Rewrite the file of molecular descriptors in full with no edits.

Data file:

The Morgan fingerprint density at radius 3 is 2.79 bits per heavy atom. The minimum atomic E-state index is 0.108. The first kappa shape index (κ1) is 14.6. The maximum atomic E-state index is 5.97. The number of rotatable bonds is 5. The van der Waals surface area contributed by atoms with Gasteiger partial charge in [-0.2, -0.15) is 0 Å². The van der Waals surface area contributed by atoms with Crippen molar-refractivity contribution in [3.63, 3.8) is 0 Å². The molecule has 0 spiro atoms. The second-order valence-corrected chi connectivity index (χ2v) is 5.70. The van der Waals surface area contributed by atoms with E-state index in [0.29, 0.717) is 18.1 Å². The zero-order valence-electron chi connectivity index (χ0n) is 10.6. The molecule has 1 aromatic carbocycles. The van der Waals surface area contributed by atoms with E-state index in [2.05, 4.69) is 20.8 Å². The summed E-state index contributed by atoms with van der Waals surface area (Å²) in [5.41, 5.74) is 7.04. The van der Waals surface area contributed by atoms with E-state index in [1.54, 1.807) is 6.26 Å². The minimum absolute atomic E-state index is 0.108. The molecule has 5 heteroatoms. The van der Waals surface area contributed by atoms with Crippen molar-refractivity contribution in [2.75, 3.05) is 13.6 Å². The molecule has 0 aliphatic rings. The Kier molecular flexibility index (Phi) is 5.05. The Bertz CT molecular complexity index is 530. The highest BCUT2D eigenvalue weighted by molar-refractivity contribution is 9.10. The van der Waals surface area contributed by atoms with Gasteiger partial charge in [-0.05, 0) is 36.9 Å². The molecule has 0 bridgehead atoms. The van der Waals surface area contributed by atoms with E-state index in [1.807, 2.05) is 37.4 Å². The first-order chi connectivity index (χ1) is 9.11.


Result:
The Morgan fingerprint density at radius 3 is 2.79 bits per heavy atom. The minimum atomic E-state index is 0.108. The first kappa shape index (κ1) is 14.6. The maximum atomic E-state index is 5.97. The number of rotatable bonds is 5. The van der Waals surface area contributed by atoms with Gasteiger partial charge in [-0.2, -0.15) is 0 Å². The van der Waals surface area contributed by atoms with Crippen molar-refractivity contribution in [3.63, 3.8) is 0 Å². The molecule has 0 spiro atoms. The second-order valence-corrected chi connectivity index (χ2v) is 5.70. The van der Waals surface area contributed by atoms with E-state index in [0.29, 0.717) is 18.1 Å². The zero-order valence-electron chi connectivity index (χ0n) is 10.6. The molecule has 1 aromatic carbocycles. The van der Waals surface area contributed by atoms with E-state index in [2.05, 4.69) is 20.8 Å². The summed E-state index contributed by atoms with van der Waals surface area (Å²) in [5.41, 5.74) is 7.04. The van der Waals surface area contributed by atoms with E-state index in [1.54, 1.807) is 6.26 Å². The minimum absolute atomic E-state index is 0.108. The molecule has 5 heteroatoms. The van der Waals surface area contributed by atoms with Crippen molar-refractivity contribution in [2.75, 3.05) is 13.6 Å². The molecule has 0 aliphatic rings. The Kier molecular flexibility index (Phi) is 5.05. The Bertz CT molecular complexity index is 530. The highest BCUT2D eigenvalue weighted by molar-refractivity contribution is 9.10. The van der Waals surface area contributed by atoms with Gasteiger partial charge in [-0.05, 0) is 36.9 Å². The molecule has 0 bridgehead atoms. The van der Waals surface area contributed by atoms with E-state index in [1.807, 2.05) is 37.4 Å². The first-order chi connectivity index (χ1) is 9.11.